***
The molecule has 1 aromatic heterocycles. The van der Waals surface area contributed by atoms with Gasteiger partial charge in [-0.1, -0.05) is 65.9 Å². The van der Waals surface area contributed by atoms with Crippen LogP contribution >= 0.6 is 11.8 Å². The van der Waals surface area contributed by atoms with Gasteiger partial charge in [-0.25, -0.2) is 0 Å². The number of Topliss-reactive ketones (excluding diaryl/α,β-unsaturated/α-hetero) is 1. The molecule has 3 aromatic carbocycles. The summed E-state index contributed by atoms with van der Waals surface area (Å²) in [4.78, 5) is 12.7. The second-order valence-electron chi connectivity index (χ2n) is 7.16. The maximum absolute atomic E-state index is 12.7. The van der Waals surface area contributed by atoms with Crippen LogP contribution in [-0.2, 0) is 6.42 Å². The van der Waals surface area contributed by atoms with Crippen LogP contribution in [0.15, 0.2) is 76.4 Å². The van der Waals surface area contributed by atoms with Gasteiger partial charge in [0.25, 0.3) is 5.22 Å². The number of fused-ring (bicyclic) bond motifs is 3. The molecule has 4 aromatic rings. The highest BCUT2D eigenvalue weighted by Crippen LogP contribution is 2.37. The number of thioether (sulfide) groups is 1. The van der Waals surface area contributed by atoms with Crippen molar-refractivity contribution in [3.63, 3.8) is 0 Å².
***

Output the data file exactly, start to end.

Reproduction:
The molecule has 1 aromatic heterocycles. The van der Waals surface area contributed by atoms with Gasteiger partial charge in [-0.1, -0.05) is 65.9 Å². The van der Waals surface area contributed by atoms with Crippen LogP contribution >= 0.6 is 11.8 Å². The van der Waals surface area contributed by atoms with Gasteiger partial charge in [-0.25, -0.2) is 0 Å². The number of Topliss-reactive ketones (excluding diaryl/α,β-unsaturated/α-hetero) is 1. The molecule has 3 aromatic carbocycles. The summed E-state index contributed by atoms with van der Waals surface area (Å²) in [4.78, 5) is 12.7. The second-order valence-electron chi connectivity index (χ2n) is 7.16. The maximum absolute atomic E-state index is 12.7. The van der Waals surface area contributed by atoms with Crippen LogP contribution in [-0.2, 0) is 6.42 Å². The van der Waals surface area contributed by atoms with Crippen LogP contribution in [0.15, 0.2) is 76.4 Å². The van der Waals surface area contributed by atoms with Gasteiger partial charge in [0.25, 0.3) is 5.22 Å². The number of fused-ring (bicyclic) bond motifs is 3. The molecule has 4 aromatic rings. The highest BCUT2D eigenvalue weighted by Crippen LogP contribution is 2.37. The number of thioether (sulfide) groups is 1. The van der Waals surface area contributed by atoms with Crippen molar-refractivity contribution in [3.63, 3.8) is 0 Å².